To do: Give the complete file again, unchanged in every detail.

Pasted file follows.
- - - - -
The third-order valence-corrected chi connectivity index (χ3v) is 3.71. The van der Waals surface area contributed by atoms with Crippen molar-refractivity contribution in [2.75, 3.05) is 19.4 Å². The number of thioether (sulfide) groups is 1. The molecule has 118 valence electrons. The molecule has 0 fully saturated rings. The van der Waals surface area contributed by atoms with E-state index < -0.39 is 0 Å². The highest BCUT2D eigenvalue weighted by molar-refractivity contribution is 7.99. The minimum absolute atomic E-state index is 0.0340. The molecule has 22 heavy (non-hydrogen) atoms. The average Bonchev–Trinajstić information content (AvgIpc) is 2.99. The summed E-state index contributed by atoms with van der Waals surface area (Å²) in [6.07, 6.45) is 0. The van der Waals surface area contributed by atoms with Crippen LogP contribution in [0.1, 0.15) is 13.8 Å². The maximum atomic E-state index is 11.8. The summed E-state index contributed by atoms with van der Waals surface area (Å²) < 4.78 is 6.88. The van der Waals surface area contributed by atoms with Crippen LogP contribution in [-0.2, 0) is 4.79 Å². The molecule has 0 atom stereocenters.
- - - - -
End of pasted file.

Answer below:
The third-order valence-corrected chi connectivity index (χ3v) is 3.71. The van der Waals surface area contributed by atoms with Crippen molar-refractivity contribution in [2.75, 3.05) is 19.4 Å². The number of thioether (sulfide) groups is 1. The molecule has 118 valence electrons. The molecule has 0 fully saturated rings. The van der Waals surface area contributed by atoms with E-state index < -0.39 is 0 Å². The highest BCUT2D eigenvalue weighted by molar-refractivity contribution is 7.99. The minimum absolute atomic E-state index is 0.0340. The molecule has 22 heavy (non-hydrogen) atoms. The average Bonchev–Trinajstić information content (AvgIpc) is 2.99. The summed E-state index contributed by atoms with van der Waals surface area (Å²) in [6.07, 6.45) is 0. The van der Waals surface area contributed by atoms with Crippen LogP contribution in [0.1, 0.15) is 13.8 Å². The maximum atomic E-state index is 11.8. The summed E-state index contributed by atoms with van der Waals surface area (Å²) < 4.78 is 6.88. The van der Waals surface area contributed by atoms with Crippen LogP contribution in [-0.2, 0) is 4.79 Å². The molecule has 0 atom stereocenters.